How to grow It's time to: February

It's time to: February

Admire

Shasta daisies are drought-hardy and tough and look gorgeous poking through a picket fence with hydrangeas. Picking for posies will guarantee more flowers.

Cape chestnut (Calodendrum capense) is a stunning flowering tree from South Africa with pink, orchid-like, scented flowers. Buy a grafted tree to guarantee good colour and earlier flowering.

Prune

Trim agapanthus seed heads and finished lavender flowers.

Daisies, fuchsia and geraniums should be trimmed as they become woody. New growth means more flowers. Make extra plants with the prunings.

Trim and shape Chinese star jasmine.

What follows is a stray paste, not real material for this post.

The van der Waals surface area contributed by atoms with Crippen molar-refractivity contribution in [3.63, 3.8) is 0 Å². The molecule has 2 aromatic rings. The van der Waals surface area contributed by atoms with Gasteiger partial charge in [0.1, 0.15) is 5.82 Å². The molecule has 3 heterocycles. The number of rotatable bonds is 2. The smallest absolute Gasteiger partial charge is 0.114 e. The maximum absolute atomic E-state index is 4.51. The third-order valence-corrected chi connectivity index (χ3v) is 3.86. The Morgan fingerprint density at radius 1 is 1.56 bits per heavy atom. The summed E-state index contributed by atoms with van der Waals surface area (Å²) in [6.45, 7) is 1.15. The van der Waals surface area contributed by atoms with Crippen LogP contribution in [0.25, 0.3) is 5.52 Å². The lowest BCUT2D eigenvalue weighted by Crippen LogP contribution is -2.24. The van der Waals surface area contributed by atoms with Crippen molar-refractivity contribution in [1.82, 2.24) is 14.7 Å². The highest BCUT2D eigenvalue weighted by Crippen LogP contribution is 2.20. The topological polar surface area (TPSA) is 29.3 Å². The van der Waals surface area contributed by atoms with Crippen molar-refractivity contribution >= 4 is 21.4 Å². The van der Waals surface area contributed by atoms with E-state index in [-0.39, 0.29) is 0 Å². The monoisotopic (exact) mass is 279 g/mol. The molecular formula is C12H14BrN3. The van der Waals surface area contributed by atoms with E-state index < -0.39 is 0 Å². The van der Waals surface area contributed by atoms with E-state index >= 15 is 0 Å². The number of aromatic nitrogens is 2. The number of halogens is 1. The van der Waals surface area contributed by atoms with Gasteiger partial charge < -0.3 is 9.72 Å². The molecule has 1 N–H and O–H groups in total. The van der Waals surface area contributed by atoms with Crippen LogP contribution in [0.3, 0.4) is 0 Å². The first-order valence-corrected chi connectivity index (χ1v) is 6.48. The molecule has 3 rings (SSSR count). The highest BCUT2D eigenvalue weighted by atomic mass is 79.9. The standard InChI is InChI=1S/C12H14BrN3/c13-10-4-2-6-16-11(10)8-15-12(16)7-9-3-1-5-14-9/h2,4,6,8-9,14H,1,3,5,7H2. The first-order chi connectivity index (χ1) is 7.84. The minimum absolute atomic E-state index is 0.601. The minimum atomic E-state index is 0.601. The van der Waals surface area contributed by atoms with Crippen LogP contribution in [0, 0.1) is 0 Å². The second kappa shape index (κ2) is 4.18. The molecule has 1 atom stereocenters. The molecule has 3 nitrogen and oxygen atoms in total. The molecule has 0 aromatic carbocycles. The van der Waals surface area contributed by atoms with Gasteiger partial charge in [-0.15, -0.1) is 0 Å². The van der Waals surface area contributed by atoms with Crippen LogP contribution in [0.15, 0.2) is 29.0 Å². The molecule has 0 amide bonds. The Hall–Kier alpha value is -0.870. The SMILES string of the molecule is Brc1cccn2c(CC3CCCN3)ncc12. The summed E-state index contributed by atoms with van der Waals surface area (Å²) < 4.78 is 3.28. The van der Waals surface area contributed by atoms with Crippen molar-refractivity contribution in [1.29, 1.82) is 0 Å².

Think spring!

Order spring-flowering bulbs for planting from April. Try Dutch iris, babiana and ixia for best results, though it’s hard to resist the wow factor of one-hit wonder tulips.

Watch out

Unsightly pimples on lillypilly leaves are caused by sap-sucking psyllids. Control with Eco Oil or by sprinkling a granular insecticide, such as Bug Killa, around roots.

Strike

It’s time to take cuttings of fuchsia, camellia, gardenia and azalea. On any shrub with stems changing from green to brown, take short 10cm cuttings in the early morning. Strip lower leaves, dip in hormone gel and plant. Keep shaded until established.

Feed

Hibiscus, passionfruit and rhubarb will respond to a mix of cow manure, blood and bone and potash.

Last chance

Prune roses for a good autumn flush. Continue feeding every six weeks with a specialised rose fertiliser. Deep water with added seaweed for extra strength. 

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About this article

Author: Linda Ross